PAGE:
The Department of Life Sciences Communication (LSC) has been hard at work during the COVID-19 pandemic. Many LSC members have played active and instrumental roles in applied communication projects at the community and federal level along with conducting valuable research.
“COVID gave new life to an idea that many STEM scientists and public health scholars still falsely cling to: the idea that science should determine policy. Science has never and should never be the sole driver of policy,” said Dietram Scheufele, LSC professor and Taylor-Bascom Chair, “people’s values, individual rights, and many other trade-offs between convenience and prudence have at least as much influence as scientific facts.” This is where the work of LSC faculty and students come in. Much of the work currently being done by the Science, Media, and the Public (scimep) research group in LSC is figuring out how the general public, policymakers, public health officials, and scientists make sense of complex, emerging science that the majority of society tend to know very little about. COVID-19 proves to be exactly that, but with the added challenge of inconsistent and unclear information coming from myriad sources. LSC members are well equipped to tackle the communication challenges associated with the COVID-19 pandemic, and that is exactly what they have done over the course of 2020.
At the start of the pandemic and throughout spring 2020, several LSC members teamed up with public health officials, local municipalities, and members of other UW-Madison departments to form a communication task force to help address COVID-19 in Wisconsin. Acknowledging the challenges associated with communicating about and promoting the adoption of precautionary behaviors, the task force was formed to use social science theory to develop effective communication strategies. Among faculty, staff, and students from UW-Madison and affiliated organizations, as well as several community partners, this task force included contributions from LSC’s professor and chair Dominique Brossard, assistant professor Kaiping Chen, associate professor Bret Shaw, faculty associate Don Stanley, Ph.D. student Christopher Wirz, and M.S. students Brianna VanMatre and Ashley Cate.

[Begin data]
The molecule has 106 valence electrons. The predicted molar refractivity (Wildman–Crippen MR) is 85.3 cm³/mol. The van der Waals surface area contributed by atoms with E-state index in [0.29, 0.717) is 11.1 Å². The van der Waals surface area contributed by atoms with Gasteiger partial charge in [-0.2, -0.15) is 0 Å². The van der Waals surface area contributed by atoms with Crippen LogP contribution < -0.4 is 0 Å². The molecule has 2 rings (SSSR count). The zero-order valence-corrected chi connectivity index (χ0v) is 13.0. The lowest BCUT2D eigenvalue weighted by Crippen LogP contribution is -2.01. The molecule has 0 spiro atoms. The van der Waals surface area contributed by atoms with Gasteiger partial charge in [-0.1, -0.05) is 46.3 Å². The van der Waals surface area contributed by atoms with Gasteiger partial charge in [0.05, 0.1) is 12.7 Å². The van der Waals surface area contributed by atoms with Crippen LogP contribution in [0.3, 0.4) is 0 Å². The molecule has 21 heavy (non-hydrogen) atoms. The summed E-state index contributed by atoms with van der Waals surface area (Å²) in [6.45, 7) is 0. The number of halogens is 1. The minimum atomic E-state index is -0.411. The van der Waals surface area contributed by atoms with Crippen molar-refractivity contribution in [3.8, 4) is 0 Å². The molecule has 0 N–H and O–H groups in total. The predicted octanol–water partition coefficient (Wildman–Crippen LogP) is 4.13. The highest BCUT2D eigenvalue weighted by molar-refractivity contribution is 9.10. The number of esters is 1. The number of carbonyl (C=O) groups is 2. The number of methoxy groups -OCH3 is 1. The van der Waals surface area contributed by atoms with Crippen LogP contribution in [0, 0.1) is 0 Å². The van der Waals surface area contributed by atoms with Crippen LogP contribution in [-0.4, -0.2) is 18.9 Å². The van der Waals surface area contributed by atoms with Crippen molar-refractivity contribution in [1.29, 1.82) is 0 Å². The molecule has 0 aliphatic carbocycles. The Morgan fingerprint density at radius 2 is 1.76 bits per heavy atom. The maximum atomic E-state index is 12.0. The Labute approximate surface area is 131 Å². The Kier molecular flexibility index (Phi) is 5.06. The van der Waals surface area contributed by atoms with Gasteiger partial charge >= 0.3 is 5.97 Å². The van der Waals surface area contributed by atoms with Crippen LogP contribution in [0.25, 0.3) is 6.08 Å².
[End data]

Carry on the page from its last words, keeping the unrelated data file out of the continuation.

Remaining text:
Since it is necessary to understand why people act a certain way to create these strategies, Brossard, Wirz, and co-authors conducted research that focused on understanding what influenced Wisconsin residents’ likelihood to observe physical distancing guidelines. The report, which was covered by the WI State Journal, among other outlets, provided important insights to be used by communicators in the state.
Additional data collection led to more than 40,000 responses from Wisconsinites which were analyzed using computational techniques by Chen, with the assistance of LSC Ph.D. students Luye Bao, Anqi Shao, and Shiyu Yang. The team (which also included Brossard and Wirz) found that COVID-19 related opinions in Wisconsin are not static – they change in response to a rapidly evolving situation. According to Chen, a critical conclusion of the published research was that communication about COVID-19 should be dynamic and evolve to address people’s experiences and needs over time. “When designing a message to try to convince people to take precautionary actions against COVID-19, you want to do so while conveying that these actions are going to help them in multiple ways,” Chen says. “It’s not just a single message in a single layer.”